By Clemens Spahr
Tackling subject matters corresponding to globalization and political activism, this publication lines engaged poetics in twentieth century American poetry. Spahr offers a accomplished view of activist poetry, beginning with the nice melancholy and the Harlem Renaissance and relocating to the Beats and modern writers reminiscent of Amiri Baraka and Mark Nowak.
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Additional resources for A Poetics of Global Solidarity: Modern American Poetry and Social Movements
The city’s inhabitants are “Human machines actioned by hope and ambition” (2) whose routine is determined by the city’s socioeconomic structures. At the same time, their machine-like actions are fuelled by human aspiration that transcends this routinized practice. Giovannitti’s sociopolitical vision of modernity is more affirmative than Eliot’s in the sense that he believes in the possibility of a collective subjectivity to rise not from but with and through the city. Instead of dissolving the speaker in the ungraspable, hostile social reality of the metropolis, and instead of simply celebrating modernity’s supposed progress (as Marinetti did), the poem rewrites the speaker into a collective poetic subjectivity that can only be realized through an engagement of the city’s material structures.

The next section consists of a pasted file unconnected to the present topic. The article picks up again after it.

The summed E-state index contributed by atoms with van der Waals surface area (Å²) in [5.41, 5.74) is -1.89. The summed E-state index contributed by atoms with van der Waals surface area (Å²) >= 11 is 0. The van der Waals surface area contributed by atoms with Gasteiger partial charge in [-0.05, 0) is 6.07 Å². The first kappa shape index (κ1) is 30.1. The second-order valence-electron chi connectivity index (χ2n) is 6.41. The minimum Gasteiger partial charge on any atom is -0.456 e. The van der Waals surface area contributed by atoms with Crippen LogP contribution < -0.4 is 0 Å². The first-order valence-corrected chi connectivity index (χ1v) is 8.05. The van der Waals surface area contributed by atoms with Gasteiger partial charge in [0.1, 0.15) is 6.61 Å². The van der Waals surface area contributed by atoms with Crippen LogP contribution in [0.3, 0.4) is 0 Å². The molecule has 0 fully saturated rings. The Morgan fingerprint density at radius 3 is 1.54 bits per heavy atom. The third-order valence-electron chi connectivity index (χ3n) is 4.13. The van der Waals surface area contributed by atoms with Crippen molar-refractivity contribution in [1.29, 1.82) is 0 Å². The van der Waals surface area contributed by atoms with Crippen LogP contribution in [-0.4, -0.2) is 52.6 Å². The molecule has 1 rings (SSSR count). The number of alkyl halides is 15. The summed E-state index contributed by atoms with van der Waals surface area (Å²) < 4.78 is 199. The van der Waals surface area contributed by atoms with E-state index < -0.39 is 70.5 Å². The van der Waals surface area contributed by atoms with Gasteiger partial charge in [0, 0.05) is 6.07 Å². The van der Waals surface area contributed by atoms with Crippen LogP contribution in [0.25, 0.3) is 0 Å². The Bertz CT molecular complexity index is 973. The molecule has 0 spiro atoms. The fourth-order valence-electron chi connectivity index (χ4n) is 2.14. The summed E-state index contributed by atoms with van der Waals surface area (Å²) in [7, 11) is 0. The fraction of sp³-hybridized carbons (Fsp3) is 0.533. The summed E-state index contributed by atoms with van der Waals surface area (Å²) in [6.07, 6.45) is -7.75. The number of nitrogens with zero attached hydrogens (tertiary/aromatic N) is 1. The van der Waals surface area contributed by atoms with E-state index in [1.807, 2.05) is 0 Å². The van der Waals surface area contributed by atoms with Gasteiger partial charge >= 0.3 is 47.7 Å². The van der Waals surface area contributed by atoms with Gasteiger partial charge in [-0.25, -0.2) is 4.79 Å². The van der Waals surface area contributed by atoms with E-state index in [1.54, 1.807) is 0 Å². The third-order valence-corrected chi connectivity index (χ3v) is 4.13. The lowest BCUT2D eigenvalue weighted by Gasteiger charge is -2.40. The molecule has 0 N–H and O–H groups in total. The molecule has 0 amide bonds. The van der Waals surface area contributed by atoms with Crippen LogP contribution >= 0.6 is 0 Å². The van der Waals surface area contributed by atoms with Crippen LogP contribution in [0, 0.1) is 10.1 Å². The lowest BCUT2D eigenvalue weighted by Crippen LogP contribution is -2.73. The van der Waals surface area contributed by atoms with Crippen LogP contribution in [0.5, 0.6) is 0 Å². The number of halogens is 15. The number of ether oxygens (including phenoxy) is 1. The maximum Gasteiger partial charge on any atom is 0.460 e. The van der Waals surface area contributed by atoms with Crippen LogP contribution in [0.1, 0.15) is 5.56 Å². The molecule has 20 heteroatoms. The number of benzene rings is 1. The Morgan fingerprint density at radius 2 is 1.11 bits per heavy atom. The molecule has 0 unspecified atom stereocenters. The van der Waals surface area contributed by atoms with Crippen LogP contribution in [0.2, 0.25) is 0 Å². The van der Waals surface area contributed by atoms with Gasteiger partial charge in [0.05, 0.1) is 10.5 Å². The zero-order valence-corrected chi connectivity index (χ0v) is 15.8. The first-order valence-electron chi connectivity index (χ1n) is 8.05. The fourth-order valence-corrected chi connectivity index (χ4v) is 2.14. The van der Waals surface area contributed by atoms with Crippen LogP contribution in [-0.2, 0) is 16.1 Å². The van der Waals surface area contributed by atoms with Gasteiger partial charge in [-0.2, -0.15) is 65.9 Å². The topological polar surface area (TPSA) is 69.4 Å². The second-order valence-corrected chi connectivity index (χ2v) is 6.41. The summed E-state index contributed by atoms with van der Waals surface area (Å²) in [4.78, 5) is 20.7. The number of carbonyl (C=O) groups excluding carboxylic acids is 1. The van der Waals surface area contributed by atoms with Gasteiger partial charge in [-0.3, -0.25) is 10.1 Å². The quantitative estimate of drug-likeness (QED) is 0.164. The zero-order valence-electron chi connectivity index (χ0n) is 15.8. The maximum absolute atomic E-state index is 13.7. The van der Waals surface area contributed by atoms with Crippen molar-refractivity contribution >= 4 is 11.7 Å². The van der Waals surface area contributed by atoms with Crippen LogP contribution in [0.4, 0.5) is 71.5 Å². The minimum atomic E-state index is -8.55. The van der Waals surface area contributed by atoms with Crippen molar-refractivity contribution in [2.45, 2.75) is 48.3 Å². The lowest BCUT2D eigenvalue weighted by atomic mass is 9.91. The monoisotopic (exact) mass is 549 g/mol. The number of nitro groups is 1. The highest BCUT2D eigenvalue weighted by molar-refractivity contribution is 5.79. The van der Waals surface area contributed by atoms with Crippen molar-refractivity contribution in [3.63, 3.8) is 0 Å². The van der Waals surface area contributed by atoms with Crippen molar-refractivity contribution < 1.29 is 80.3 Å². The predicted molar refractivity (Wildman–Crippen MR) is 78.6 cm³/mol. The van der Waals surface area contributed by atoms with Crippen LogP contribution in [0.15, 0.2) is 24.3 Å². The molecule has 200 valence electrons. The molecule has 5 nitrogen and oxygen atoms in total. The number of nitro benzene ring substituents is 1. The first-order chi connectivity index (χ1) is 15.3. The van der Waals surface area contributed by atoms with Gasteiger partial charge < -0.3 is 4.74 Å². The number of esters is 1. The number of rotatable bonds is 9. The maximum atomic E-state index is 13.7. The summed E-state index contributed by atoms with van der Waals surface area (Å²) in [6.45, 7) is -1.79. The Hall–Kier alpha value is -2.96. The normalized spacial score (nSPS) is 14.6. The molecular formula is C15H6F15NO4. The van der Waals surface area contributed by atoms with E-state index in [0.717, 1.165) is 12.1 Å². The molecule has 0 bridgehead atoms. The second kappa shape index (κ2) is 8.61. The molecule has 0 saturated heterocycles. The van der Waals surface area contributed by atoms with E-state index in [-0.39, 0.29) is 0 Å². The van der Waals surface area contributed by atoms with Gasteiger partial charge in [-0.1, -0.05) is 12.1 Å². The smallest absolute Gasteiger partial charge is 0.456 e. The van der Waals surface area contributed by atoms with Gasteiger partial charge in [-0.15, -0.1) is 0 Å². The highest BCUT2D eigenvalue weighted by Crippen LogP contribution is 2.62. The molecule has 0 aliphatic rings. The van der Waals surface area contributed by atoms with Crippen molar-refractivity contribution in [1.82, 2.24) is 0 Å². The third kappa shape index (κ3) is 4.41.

Gabaccia 81–105). In addition to this class-based cosmopolitanism, Giovannitti arrived in the United States equipped with a profound grasp of Western culture, with Renaissance and biblical imagery forming constant reference points in his poetry. 3 But Giovannitti’s reputation was established when he became a successful labor organizer. The few important scholarly accounts that analyze Giovannitti’s writings have consequently focused primarily on his autobiographical poems. Indeed, large parts of Giovannitti’s first collection of poetry, Arrows in the Gale (1914), were written while he was imprisoned after the Lawrence textile strike and cannot be understood apart from his personal and political situations.
From the time of what John P. Diggins has called the “Lyrical Left” (Diggins 93–144; cf. Wetzsteon 1–91) to the time of the Popular Front in the 1930s—the coalition of Communists, socialists, and New Deal progressives that was united in its antifascism and its interest in the arts as an educational tool—engaged writers tied poetry to political activism and frequently used it as a means of mass mobilization. The works of Arturo Giovannitti, Edwin Rolfe (1909–1954), and Muriel Rukeyser (1913–1980) exemplify this intersection of poetic expression and political activism.
A Poetics of Global Solidarity: Modern American Poetry and Social Movements by Clemens Spahr